12. I may point out that in Dattatraya v. Lakshman : AIR1932Bom15 it was held by this Court that a suit to set aside an alienation was governed by Article 120 and that the cause of action for such a suit arises when the alienation is made and not when the alienation becomes known to the plaintiff. To the same effect is the decision of the Madras High Court in Venkatachella Reddiar v. The Collector of Trichinopoly I.L.R. (1914) Mad. 1064. These decisions were apparently not cited before the Privy Council in O.Rm.O.M.Sp. (Firm) v. P.L.N.K.M. Nagappa Chettiar, but having regard to the observations of the Privy Council in the said case it is very difficult to hold that the view expressed in the said decisions can now be regarded as good law. In any case, in suits where the relief claimed by the plaintiff is based upon the fraud or misconduct of the defendant, limitation cannot be said to start against the plaintiff unless he is fixed with the knowledge of the fraud or misconduct in question.
13. But while applying the test of knowledge for the purpose of deciding the question of limitation in suits under Section 53 of the Transfer of Property Act, there is this further difficulty that such suits are brought in a representative character under Section I, Rule 8. In such cases the plaintiffs on the record may have had the material knowledge more than six years before the suit whereas the other creditors on whose behalf the suit is filed may not have the said knowledge or vice versa. In fact, as I have already stated, in Lal Singh's case the Lahore High Court had to deal with this point. This aspect of the matter was not considered by the Privy Council in O.Rm.O.M.Sp. (Firm) v. P.L.N.K.M. Nagappa Chettiar, since it did notarise for decision in the suit with which their Lordships were dealing. It is true that the decision in Lal Singh's case was cited with approval by the Privy Council, and to that extent the view taken by the Lahore High Court that the inaction of one creditor could not bar the general body of creditors might perhaps be regarded as having received their Lordships' approval. However, in the circumstances of this case it is unnecessary to pursue this point any further, since defendant No. 2 has not suggested that any other creditor of defendant No. 1 had knowledge about the transfer and its fraudulent character more than six years before this suit was filed; and the only question which we have to decide is whether it is shown that the plaintiff had such knowledge more than six years before the date of the suit.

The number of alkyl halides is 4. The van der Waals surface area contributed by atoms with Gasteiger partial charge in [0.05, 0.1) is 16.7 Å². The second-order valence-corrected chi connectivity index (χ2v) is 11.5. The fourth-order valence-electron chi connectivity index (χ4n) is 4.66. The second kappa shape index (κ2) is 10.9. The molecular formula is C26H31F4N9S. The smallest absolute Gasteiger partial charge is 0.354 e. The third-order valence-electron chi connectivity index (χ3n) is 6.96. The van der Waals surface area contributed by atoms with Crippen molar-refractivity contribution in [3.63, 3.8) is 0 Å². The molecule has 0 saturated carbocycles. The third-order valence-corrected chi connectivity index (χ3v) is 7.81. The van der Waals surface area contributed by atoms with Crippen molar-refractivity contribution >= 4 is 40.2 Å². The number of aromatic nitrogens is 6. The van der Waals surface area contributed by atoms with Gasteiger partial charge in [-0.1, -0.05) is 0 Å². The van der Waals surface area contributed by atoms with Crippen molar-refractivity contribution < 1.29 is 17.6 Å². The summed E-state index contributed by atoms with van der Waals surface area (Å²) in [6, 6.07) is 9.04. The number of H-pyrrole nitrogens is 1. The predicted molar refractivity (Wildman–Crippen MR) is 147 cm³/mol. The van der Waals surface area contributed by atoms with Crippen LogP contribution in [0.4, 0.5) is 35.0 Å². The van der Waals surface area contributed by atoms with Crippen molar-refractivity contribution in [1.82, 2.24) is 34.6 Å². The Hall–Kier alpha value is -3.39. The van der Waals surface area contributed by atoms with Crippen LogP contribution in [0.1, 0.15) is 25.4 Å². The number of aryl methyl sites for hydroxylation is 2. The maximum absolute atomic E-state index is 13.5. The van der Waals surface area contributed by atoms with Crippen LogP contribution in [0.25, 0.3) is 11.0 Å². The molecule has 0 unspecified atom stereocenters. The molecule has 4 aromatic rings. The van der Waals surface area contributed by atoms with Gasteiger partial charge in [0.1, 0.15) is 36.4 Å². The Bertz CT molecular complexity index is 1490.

14. It seems to us that the question as to when the right to sue can be said to have accrued would be a question of fact to be determined on the evidence in each case. The defendant must show in such a case that the plaintiff knew about the fraudulent nature of the transaction more than six years before he filed the suit. The knowledge of the execution of the sale-deed itself can hardly be regarded as sufficient to bring home to the plaintiff the knowledge that the sale-deed was fraudulent. Mr. Somjee has laid considerable emphasis on the fact that the plaintiff must be deemed to have known that all the properties had been conveyed by defendant No. 1 under the sale-deed in question. On the record of this case we see no justification for making such an assumption. Besides it has been found as a fact by the lower appellate Court that 'it was only when he (the plaintiff) realized that the son was setting up an independent title to the immovable property by virtue of the sale-deed that he decided to take effective action by bringing a darkhast against that property,' and that it was for the first time when defendant No. 2 raised the objection that the plaintiff learnt about the fraudulent intention of his debtor. This finding is obviously binding on the parties in the present Letter Patent Appeal. On this finding it is impossible for us to accept the contention of Mr. Somjee that the plaintiff should be deemed to have known about the fraudulent nature of the transaction as soon as he knew about the sale-deed itself. The defendant has got to prove that the facts which the plaintiff knew were such as would irresistibly have led to the inference that the transfer was fraudulent. Even if the plaintiff knew some facts such as would raise a bare suspicion, it would not be enough to hold that he had knowledge about the fraudulent intention of his debtor so that limitation could be deemed to commence against him from that time. As I have already stated these are questions of fact on which the Courts below have made findings against the defendants. That being so, we think that the plaintiff's suit is not barred by limitation.